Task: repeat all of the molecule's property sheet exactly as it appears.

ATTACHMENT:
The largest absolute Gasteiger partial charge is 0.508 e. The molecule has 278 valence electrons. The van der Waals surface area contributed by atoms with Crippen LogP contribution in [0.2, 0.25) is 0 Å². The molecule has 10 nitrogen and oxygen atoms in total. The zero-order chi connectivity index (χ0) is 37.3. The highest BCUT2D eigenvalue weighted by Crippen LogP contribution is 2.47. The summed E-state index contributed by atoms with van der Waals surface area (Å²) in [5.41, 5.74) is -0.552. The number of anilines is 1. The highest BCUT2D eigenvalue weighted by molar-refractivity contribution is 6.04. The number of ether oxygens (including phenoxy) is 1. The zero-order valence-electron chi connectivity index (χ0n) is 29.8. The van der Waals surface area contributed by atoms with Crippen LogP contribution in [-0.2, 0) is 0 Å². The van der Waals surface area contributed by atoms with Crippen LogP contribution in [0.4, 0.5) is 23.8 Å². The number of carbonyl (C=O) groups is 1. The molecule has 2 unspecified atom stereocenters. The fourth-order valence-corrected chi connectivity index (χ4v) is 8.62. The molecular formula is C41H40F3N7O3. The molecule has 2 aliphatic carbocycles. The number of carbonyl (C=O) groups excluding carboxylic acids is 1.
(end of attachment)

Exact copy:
The largest absolute Gasteiger partial charge is 0.508 e. The molecule has 278 valence electrons. The van der Waals surface area contributed by atoms with Crippen LogP contribution in [0.2, 0.25) is 0 Å². The molecule has 10 nitrogen and oxygen atoms in total. The zero-order chi connectivity index (χ0) is 37.3. The highest BCUT2D eigenvalue weighted by Crippen LogP contribution is 2.47. The summed E-state index contributed by atoms with van der Waals surface area (Å²) in [5.41, 5.74) is -0.552. The number of anilines is 1. The highest BCUT2D eigenvalue weighted by molar-refractivity contribution is 6.04. The number of ether oxygens (including phenoxy) is 1. The zero-order valence-electron chi connectivity index (χ0n) is 29.8. The van der Waals surface area contributed by atoms with Crippen LogP contribution in [-0.2, 0) is 0 Å². The van der Waals surface area contributed by atoms with Crippen LogP contribution in [0.4, 0.5) is 23.8 Å². The number of carbonyl (C=O) groups is 1. The molecule has 2 unspecified atom stereocenters. The fourth-order valence-corrected chi connectivity index (χ4v) is 8.62. The molecular formula is C41H40F3N7O3. The molecule has 2 aliphatic carbocycles. The number of carbonyl (C=O) groups excluding carboxylic acids is 1.